Okay, it looks like a face however, I also see one on the moon, nothing to
that theory. The polycyclic aromatic hydrocarbons in meteorite is
interesting, may point to something were not aware of yet. Perhaps order and
orgin timelines of planets?
As far as the comments directed at close mindedness in opposition of our high tech discussions, that's just it: preparing and educating oneself of future technologies is not that same as assumptions regarding the face like thing on mars.
>>"...laughing my ass off" is the rest of the acronym. We're not
>>ignoring the evidence, there just isn't any. None. Zero.
>You're wrong. The evidence is not even limited to the Face, and I consider
>the Face as evidence since it has some most unusual features that have yet
>be accounted for geologically. Plus, its extremely high degree of symmetry
>and orientation (a perfect match for at least four other really weird
>landforms in the same region--one of which looks like another face!) argue
>for a _possible_ non-natural origin. No one's claimed that there is the
>"ARTIFICIAL" engraved on the Cydonian sands, along with the Martian
>equivelent of the Pioneer plaque. But there are some real oddities there,
>nonetheless--and how will we be able to live with ourselves intellectually
>we ignore all of this because it's too "far out"?
>>The only thing going on here is that there's a rock on Mars that kinda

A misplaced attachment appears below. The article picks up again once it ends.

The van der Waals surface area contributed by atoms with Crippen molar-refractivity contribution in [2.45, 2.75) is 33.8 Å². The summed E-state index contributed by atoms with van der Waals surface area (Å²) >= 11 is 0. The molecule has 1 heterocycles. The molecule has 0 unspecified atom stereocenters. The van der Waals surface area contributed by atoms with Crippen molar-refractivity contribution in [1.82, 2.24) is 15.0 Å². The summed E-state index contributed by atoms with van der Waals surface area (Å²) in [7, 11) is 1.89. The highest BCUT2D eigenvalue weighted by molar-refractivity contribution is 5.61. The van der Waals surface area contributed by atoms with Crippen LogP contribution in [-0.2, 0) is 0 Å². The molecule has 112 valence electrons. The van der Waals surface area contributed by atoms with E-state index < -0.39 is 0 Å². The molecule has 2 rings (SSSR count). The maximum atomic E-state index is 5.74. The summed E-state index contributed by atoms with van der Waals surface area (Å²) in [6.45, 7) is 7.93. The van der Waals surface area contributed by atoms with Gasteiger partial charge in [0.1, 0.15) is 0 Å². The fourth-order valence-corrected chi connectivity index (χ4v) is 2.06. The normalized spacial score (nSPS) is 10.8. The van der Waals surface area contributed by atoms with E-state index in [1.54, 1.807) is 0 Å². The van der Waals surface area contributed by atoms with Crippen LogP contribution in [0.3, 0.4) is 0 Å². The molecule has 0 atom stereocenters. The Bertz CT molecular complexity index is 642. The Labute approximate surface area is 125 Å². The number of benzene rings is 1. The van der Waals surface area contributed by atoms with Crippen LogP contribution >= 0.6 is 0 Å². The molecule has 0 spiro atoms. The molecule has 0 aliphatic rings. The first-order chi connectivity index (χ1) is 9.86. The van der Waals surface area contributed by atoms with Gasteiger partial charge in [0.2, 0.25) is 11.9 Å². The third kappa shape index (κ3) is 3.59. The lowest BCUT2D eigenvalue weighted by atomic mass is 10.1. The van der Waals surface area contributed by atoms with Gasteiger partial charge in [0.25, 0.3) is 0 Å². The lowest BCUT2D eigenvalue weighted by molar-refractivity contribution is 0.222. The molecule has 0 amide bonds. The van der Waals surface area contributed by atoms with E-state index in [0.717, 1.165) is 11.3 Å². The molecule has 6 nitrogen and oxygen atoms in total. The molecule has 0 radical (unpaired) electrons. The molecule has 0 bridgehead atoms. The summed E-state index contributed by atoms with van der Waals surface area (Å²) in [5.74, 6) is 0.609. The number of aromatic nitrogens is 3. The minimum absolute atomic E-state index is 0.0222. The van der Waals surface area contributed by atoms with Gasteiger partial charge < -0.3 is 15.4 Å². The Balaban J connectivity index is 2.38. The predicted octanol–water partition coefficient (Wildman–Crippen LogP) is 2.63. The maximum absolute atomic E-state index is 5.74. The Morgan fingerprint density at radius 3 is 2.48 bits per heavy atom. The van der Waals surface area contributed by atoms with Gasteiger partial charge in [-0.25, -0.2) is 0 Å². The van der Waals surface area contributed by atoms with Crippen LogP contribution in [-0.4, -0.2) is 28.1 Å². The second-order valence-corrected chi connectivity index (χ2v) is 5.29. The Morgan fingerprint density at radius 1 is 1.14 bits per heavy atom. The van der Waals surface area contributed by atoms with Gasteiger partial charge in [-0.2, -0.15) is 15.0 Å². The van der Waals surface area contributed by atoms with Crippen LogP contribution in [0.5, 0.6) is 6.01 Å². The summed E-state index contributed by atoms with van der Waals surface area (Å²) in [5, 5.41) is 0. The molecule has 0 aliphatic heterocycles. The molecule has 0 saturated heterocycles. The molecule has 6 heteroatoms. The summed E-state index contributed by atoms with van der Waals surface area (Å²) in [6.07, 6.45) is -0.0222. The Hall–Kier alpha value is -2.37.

>>looks like a face. So what? I have a potato that kinda looks
>>like Jay Leno.
>This is old stuff. What makes the Mars face unique from any known
>terrestrial landform is that it looks like a face from any viewpoint,
>from orbit or from the surface of Mars. This implies, but does not prove,
>design. All of the terrestrial analogs (Jesus in a tortilla, etc.) don't
>this criteria, and aren't really in the same league, as far as mysteries
>>The originator of this nonsense is Richard Hoagland,
>>who richly deserves the "crackpot" title because he spent years
>>hawking this as a great discovery and spreading the "experts are
>>supressing the evidence" meme and other lunacy.
>Hoagland is indeed a "crackpot"--at least by my definition. He didn't used
>to be, but that's another matter. But should science suffer because one of
>the original players went off the deep end?
>>Of course Sagan called for more research--he'd say anything to beg for
>>money. But even he didn't take it seriously.
>Probably not. Though since his endorsement appeared in "The Demon-Haunted
>World," I'm not sure money was a motivating factor. He was simply
>in Mars (an understatement, to be sure) and realized that to deny a
>_testable_ hypothesis because it didn't fit neatly into the current
>was irresponsible. Keep in mind that Sagan wasn't always so hostile to the
>idea of alien civilizations in Earth's proximity as he was in his later
>>We'd all be thrilled with some real evidence of life on Mars, as
>>I'm sure many of us were with the discovery of polycyclic aromatic
>>hydrocarbons in that meteorite last year. /That's/ worth study.
>You bet it is.
>>A funny shaped rock is just a funny shaped rock.
>We don't know that yet.
Gina "Nanogirl" Miller
Get the nanotech newsletter at:
http://www.homestead.com/nanonews/describe.html Join the nano email thread at:
http://www.onelist.com/subscribe/nanotech Nanotechnology Industries
"Nanotechnology: solutions for the future."